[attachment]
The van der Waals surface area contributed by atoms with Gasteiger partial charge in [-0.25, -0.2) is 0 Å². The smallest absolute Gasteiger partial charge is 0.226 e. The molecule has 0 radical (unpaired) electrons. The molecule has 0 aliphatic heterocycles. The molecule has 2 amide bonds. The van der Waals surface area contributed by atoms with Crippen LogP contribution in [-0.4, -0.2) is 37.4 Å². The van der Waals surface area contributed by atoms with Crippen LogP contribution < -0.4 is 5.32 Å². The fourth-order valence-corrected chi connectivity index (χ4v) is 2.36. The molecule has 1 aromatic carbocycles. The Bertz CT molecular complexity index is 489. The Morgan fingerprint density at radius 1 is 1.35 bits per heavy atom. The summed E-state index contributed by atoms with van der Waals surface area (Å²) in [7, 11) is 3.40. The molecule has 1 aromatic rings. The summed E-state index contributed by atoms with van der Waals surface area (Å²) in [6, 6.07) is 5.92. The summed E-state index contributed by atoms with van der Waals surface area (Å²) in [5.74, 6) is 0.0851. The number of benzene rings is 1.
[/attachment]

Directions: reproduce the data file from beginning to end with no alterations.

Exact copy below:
The van der Waals surface area contributed by atoms with Gasteiger partial charge in [-0.25, -0.2) is 0 Å². The smallest absolute Gasteiger partial charge is 0.226 e. The molecule has 0 radical (unpaired) electrons. The molecule has 0 aliphatic heterocycles. The molecule has 2 amide bonds. The van der Waals surface area contributed by atoms with Crippen LogP contribution in [-0.4, -0.2) is 37.4 Å². The van der Waals surface area contributed by atoms with Crippen LogP contribution < -0.4 is 5.32 Å². The fourth-order valence-corrected chi connectivity index (χ4v) is 2.36. The molecule has 1 aromatic carbocycles. The Bertz CT molecular complexity index is 489. The Morgan fingerprint density at radius 1 is 1.35 bits per heavy atom. The summed E-state index contributed by atoms with van der Waals surface area (Å²) in [7, 11) is 3.40. The molecule has 1 aromatic rings. The summed E-state index contributed by atoms with van der Waals surface area (Å²) in [6, 6.07) is 5.92. The summed E-state index contributed by atoms with van der Waals surface area (Å²) in [5.74, 6) is 0.0851. The number of benzene rings is 1.